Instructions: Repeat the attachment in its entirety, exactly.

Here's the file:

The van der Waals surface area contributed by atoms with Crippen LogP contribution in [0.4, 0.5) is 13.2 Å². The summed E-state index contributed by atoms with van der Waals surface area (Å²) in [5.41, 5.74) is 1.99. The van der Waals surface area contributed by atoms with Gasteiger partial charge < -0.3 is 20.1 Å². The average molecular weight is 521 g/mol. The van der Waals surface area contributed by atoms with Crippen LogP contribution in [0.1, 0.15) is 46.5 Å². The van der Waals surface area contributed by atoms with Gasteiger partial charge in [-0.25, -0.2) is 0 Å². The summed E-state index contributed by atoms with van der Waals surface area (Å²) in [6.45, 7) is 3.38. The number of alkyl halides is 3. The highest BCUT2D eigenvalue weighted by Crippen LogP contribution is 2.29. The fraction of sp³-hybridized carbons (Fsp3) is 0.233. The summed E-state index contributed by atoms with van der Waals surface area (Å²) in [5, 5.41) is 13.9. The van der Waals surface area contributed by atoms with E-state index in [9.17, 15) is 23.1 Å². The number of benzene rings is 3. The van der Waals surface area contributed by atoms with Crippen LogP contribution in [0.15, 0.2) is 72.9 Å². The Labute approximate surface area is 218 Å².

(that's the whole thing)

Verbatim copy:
The van der Waals surface area contributed by atoms with Crippen LogP contribution in [0.4, 0.5) is 13.2 Å². The summed E-state index contributed by atoms with van der Waals surface area (Å²) in [5.41, 5.74) is 1.99. The van der Waals surface area contributed by atoms with Gasteiger partial charge < -0.3 is 20.1 Å². The average molecular weight is 521 g/mol. The van der Waals surface area contributed by atoms with Crippen LogP contribution in [0.1, 0.15) is 46.5 Å². The van der Waals surface area contributed by atoms with Gasteiger partial charge in [-0.25, -0.2) is 0 Å². The summed E-state index contributed by atoms with van der Waals surface area (Å²) in [6.45, 7) is 3.38. The number of alkyl halides is 3. The highest BCUT2D eigenvalue weighted by Crippen LogP contribution is 2.29. The fraction of sp³-hybridized carbons (Fsp3) is 0.233. The summed E-state index contributed by atoms with van der Waals surface area (Å²) in [5, 5.41) is 13.9. The van der Waals surface area contributed by atoms with E-state index in [9.17, 15) is 23.1 Å². The number of benzene rings is 3. The van der Waals surface area contributed by atoms with Crippen LogP contribution in [0.15, 0.2) is 72.9 Å². The Labute approximate surface area is 218 Å².